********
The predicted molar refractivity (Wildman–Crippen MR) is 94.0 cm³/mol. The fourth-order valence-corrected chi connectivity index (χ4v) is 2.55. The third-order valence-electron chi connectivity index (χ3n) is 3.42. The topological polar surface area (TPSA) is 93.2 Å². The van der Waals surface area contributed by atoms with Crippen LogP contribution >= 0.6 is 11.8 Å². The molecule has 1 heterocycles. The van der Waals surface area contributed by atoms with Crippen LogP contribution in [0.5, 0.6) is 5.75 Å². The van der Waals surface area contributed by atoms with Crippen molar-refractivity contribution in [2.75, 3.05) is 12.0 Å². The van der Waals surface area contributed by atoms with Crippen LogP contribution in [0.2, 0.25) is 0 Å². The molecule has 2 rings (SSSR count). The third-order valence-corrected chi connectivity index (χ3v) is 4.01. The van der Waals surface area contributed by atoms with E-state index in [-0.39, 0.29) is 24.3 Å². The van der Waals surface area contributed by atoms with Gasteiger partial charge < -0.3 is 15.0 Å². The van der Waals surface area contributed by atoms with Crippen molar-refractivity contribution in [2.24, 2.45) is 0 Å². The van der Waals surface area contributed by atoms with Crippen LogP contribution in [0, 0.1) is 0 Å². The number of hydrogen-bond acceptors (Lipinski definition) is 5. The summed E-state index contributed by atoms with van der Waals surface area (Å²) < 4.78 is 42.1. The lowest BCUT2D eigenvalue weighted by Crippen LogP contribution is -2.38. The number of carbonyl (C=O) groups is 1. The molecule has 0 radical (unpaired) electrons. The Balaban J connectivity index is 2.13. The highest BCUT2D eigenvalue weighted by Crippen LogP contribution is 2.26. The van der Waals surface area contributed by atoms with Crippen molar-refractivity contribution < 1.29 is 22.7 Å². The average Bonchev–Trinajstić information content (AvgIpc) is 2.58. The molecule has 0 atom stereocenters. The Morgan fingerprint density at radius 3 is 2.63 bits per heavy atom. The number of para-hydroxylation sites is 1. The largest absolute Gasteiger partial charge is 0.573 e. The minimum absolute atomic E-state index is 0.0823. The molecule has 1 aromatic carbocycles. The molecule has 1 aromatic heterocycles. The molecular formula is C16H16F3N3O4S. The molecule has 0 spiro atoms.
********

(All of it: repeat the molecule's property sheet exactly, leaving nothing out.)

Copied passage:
The predicted molar refractivity (Wildman–Crippen MR) is 94.0 cm³/mol. The fourth-order valence-corrected chi connectivity index (χ4v) is 2.55. The third-order valence-electron chi connectivity index (χ3n) is 3.42. The topological polar surface area (TPSA) is 93.2 Å². The van der Waals surface area contributed by atoms with Crippen LogP contribution >= 0.6 is 11.8 Å². The molecule has 1 heterocycles. The van der Waals surface area contributed by atoms with Crippen LogP contribution in [0.5, 0.6) is 5.75 Å². The van der Waals surface area contributed by atoms with Crippen molar-refractivity contribution in [2.75, 3.05) is 12.0 Å². The van der Waals surface area contributed by atoms with Crippen LogP contribution in [0.2, 0.25) is 0 Å². The molecule has 2 rings (SSSR count). The third-order valence-corrected chi connectivity index (χ3v) is 4.01. The van der Waals surface area contributed by atoms with E-state index in [-0.39, 0.29) is 24.3 Å². The van der Waals surface area contributed by atoms with Gasteiger partial charge < -0.3 is 15.0 Å². The van der Waals surface area contributed by atoms with Crippen molar-refractivity contribution in [2.24, 2.45) is 0 Å². The van der Waals surface area contributed by atoms with Crippen LogP contribution in [0, 0.1) is 0 Å². The number of hydrogen-bond acceptors (Lipinski definition) is 5. The summed E-state index contributed by atoms with van der Waals surface area (Å²) < 4.78 is 42.1. The lowest BCUT2D eigenvalue weighted by Crippen LogP contribution is -2.38. The number of carbonyl (C=O) groups is 1. The molecule has 0 radical (unpaired) electrons. The Balaban J connectivity index is 2.13. The highest BCUT2D eigenvalue weighted by Crippen LogP contribution is 2.26. The van der Waals surface area contributed by atoms with Crippen molar-refractivity contribution < 1.29 is 22.7 Å². The average Bonchev–Trinajstić information content (AvgIpc) is 2.58. The molecule has 0 atom stereocenters. The Morgan fingerprint density at radius 3 is 2.63 bits per heavy atom. The number of para-hydroxylation sites is 1. The largest absolute Gasteiger partial charge is 0.573 e. The minimum absolute atomic E-state index is 0.0823. The molecule has 1 aromatic carbocycles. The molecule has 1 aromatic heterocycles. The molecular formula is C16H16F3N3O4S. The molecule has 0 spiro atoms.